The Impact of Rising Inflation on Employee Benefits

As the economy faces significant challenges, resulting in higher costs for food, commodities and energy, employees’ financial wellbeing is becoming a key concern, not least for organisations that are also facing a massive increase in costs and a potential recession.

In addition to general inflation, organisations are facing the rapidly rising cost of employee healthcare, exacerbated by the impact of medical inflation, leaving many employers weighing up health and wellbeing benefit packages.

“Organisations need to be careful with how they respond. If they were to reduce or take employee benefits away, naturally they could risk losing their workforce and be left mitigating negative employee feedback,” said Marina Sukhikh, Aon’s Asia Pacific director of data analytics, health solutions at Aon. “Leaving employees exposed to significant financial risk is something we need to avoid.”

So, how can employers look at tightening their belts to manage rising costs while continuing to support employees who are under cost-of-living pressure?

“Don’t do anything rash,” said Sukhikh. The worst thing you can do is to act on the existing pressures without thinking about the long-term impact.”
“Since 2020 employers have increasingly prioritised employee wellbeing and clients are telling us that, whilst employees were worried about health and wellbeing management before the pandemic, concerns have climbed in recent months”. Physical health, mental health and financial wellbeing are inextricably linked, so supporting employees’ wellbeing is paramount as they face cost-of-living pressures.

The best thing you can do is to understand the way your employee benefits program is currently performing, where your risks lie, and figure out how to mitigate those risks,” Sukhikh continued. “Understanding your employees’ utilisation data is the most important immediate measure you can take to stay ahead of risks.”

From that data, you can identify opportunities for intervention, then evaluate and prioritise those opportunities. Look for immediate gains or changes you can make to tighten the program while minimising the impact on employees, then apply them to the mid and long-term.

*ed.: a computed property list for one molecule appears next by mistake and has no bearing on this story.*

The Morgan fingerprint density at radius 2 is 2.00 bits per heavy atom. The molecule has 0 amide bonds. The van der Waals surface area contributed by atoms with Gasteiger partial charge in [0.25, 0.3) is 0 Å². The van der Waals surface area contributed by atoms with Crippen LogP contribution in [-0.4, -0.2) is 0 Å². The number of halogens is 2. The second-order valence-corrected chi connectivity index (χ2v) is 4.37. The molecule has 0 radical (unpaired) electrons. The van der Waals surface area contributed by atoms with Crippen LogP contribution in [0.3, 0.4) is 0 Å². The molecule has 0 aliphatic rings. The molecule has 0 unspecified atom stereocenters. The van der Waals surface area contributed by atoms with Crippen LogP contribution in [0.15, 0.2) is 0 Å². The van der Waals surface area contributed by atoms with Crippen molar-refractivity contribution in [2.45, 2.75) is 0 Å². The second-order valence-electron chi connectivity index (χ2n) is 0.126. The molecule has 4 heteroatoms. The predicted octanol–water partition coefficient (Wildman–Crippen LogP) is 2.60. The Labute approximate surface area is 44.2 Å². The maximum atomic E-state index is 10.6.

“Because of our data and analytics capability, Aon can help companies make informed decisions about benefits, so they can build workforce resilience within budget and reduce their risk of creating unintended consequences through knee-jerk reactions to current pressures,” said Sukhikh.

Why is offering health and wellbeing benefits so important in NZ?

Taking mental health as an example, if we look at NZ, going to a counsellor or seeking help when you are stressed has become increasingly accepted but, in the wider APAC region, that is not really the case. There is still a stigma attached to having poor mental health or asking for help with mental health issues, so employees are more likely to hide that they are struggling or wouldn’t know how to access care in a safe and effective way.
“Relying on an individual to recognise that they have a problem and get the help they need is not going to get you very far,” said Sukhikh. “But the purpose of having a healthy, resilient workforce is improved productivity, engagement, and employee satisfaction. This is another area where Aon can help provide solutions and select appropriate partners to align benefits and wellbeing initiatives with business strategy and outcomes”.

Employers are focused on wellbeing, now more than ever.

According to Aon’s 2022-2023 Global Wellbeing Survey, organizations are increasingly investing in the wellbeing of their employees, and wellbeing continues to be a focus.
Read the report here: 2022-2023 Global Wellbeing Survey | Aon

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